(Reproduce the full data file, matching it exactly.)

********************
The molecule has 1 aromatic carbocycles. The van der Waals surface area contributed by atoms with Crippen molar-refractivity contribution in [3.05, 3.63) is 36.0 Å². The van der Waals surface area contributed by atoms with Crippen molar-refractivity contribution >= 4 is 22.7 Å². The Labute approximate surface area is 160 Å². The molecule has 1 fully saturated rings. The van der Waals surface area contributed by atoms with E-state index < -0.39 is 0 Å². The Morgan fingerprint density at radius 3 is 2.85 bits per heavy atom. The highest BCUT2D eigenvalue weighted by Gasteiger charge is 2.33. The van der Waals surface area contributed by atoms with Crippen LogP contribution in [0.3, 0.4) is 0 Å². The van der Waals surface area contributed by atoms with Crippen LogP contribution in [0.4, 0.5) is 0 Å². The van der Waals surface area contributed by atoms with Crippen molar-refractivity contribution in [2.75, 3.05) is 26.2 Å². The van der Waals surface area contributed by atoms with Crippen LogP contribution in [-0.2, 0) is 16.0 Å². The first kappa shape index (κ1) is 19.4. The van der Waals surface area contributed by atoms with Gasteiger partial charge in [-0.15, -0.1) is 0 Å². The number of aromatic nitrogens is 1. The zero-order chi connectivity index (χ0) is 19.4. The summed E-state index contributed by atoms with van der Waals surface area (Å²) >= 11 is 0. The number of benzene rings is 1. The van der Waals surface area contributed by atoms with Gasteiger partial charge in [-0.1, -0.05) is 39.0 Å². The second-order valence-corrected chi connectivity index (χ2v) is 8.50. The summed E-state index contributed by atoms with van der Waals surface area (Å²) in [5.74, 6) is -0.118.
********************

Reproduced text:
The molecule has 1 aromatic carbocycles. The van der Waals surface area contributed by atoms with Crippen molar-refractivity contribution in [3.05, 3.63) is 36.0 Å². The van der Waals surface area contributed by atoms with Crippen molar-refractivity contribution >= 4 is 22.7 Å². The Labute approximate surface area is 160 Å². The molecule has 1 fully saturated rings. The van der Waals surface area contributed by atoms with E-state index < -0.39 is 0 Å². The Morgan fingerprint density at radius 3 is 2.85 bits per heavy atom. The highest BCUT2D eigenvalue weighted by Gasteiger charge is 2.33. The van der Waals surface area contributed by atoms with Crippen LogP contribution in [0.3, 0.4) is 0 Å². The van der Waals surface area contributed by atoms with Crippen LogP contribution in [0.4, 0.5) is 0 Å². The van der Waals surface area contributed by atoms with Crippen molar-refractivity contribution in [2.75, 3.05) is 26.2 Å². The van der Waals surface area contributed by atoms with Crippen LogP contribution in [-0.2, 0) is 16.0 Å². The first kappa shape index (κ1) is 19.4. The van der Waals surface area contributed by atoms with Gasteiger partial charge in [-0.15, -0.1) is 0 Å². The number of aromatic nitrogens is 1. The zero-order chi connectivity index (χ0) is 19.4. The summed E-state index contributed by atoms with van der Waals surface area (Å²) >= 11 is 0. The number of benzene rings is 1. The van der Waals surface area contributed by atoms with Gasteiger partial charge in [-0.1, -0.05) is 39.0 Å². The second-order valence-corrected chi connectivity index (χ2v) is 8.50. The summed E-state index contributed by atoms with van der Waals surface area (Å²) in [5.74, 6) is -0.118.